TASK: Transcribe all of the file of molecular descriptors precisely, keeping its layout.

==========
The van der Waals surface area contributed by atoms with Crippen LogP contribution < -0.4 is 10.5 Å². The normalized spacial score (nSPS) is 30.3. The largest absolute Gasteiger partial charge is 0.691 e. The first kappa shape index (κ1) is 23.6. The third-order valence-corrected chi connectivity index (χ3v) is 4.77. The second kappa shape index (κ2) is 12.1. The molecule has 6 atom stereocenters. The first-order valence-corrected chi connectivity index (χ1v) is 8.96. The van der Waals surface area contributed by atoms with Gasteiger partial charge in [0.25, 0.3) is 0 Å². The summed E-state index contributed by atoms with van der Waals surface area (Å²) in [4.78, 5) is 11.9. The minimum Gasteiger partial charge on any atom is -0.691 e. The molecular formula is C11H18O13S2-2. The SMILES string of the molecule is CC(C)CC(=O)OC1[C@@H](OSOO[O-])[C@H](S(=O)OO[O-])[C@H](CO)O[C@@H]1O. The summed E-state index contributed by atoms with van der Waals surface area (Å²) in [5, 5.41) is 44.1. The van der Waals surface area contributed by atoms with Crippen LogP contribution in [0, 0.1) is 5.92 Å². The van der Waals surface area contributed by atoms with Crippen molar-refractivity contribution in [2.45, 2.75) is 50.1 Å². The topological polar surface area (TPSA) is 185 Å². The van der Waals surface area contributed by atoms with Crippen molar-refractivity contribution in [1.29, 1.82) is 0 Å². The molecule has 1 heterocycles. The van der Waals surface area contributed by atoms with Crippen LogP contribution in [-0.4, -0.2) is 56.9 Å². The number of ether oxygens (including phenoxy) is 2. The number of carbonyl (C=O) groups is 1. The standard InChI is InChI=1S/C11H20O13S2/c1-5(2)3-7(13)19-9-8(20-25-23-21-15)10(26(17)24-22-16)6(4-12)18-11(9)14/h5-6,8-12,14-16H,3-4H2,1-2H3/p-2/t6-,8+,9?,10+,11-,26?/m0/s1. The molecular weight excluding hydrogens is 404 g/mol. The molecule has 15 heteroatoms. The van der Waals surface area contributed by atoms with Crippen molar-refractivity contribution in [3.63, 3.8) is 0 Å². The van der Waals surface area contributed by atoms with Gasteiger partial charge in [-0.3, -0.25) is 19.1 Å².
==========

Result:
The van der Waals surface area contributed by atoms with Crippen LogP contribution < -0.4 is 10.5 Å². The normalized spacial score (nSPS) is 30.3. The largest absolute Gasteiger partial charge is 0.691 e. The first kappa shape index (κ1) is 23.6. The third-order valence-corrected chi connectivity index (χ3v) is 4.77. The second kappa shape index (κ2) is 12.1. The molecule has 6 atom stereocenters. The first-order valence-corrected chi connectivity index (χ1v) is 8.96. The van der Waals surface area contributed by atoms with Gasteiger partial charge in [0.25, 0.3) is 0 Å². The summed E-state index contributed by atoms with van der Waals surface area (Å²) in [4.78, 5) is 11.9. The minimum Gasteiger partial charge on any atom is -0.691 e. The molecular formula is C11H18O13S2-2. The SMILES string of the molecule is CC(C)CC(=O)OC1[C@@H](OSOO[O-])[C@H](S(=O)OO[O-])[C@H](CO)O[C@@H]1O. The summed E-state index contributed by atoms with van der Waals surface area (Å²) in [5, 5.41) is 44.1. The van der Waals surface area contributed by atoms with Crippen LogP contribution in [0, 0.1) is 5.92 Å². The van der Waals surface area contributed by atoms with Crippen molar-refractivity contribution in [2.45, 2.75) is 50.1 Å². The topological polar surface area (TPSA) is 185 Å². The van der Waals surface area contributed by atoms with Crippen molar-refractivity contribution in [1.29, 1.82) is 0 Å². The molecule has 1 heterocycles. The van der Waals surface area contributed by atoms with Crippen LogP contribution in [-0.4, -0.2) is 56.9 Å². The number of ether oxygens (including phenoxy) is 2. The number of carbonyl (C=O) groups is 1. The standard InChI is InChI=1S/C11H20O13S2/c1-5(2)3-7(13)19-9-8(20-25-23-21-15)10(26(17)24-22-16)6(4-12)18-11(9)14/h5-6,8-12,14-16H,3-4H2,1-2H3/p-2/t6-,8+,9?,10+,11-,26?/m0/s1. The molecular weight excluding hydrogens is 404 g/mol. The molecule has 15 heteroatoms. The van der Waals surface area contributed by atoms with Crippen molar-refractivity contribution in [3.63, 3.8) is 0 Å². The van der Waals surface area contributed by atoms with Gasteiger partial charge in [-0.3, -0.25) is 19.1 Å².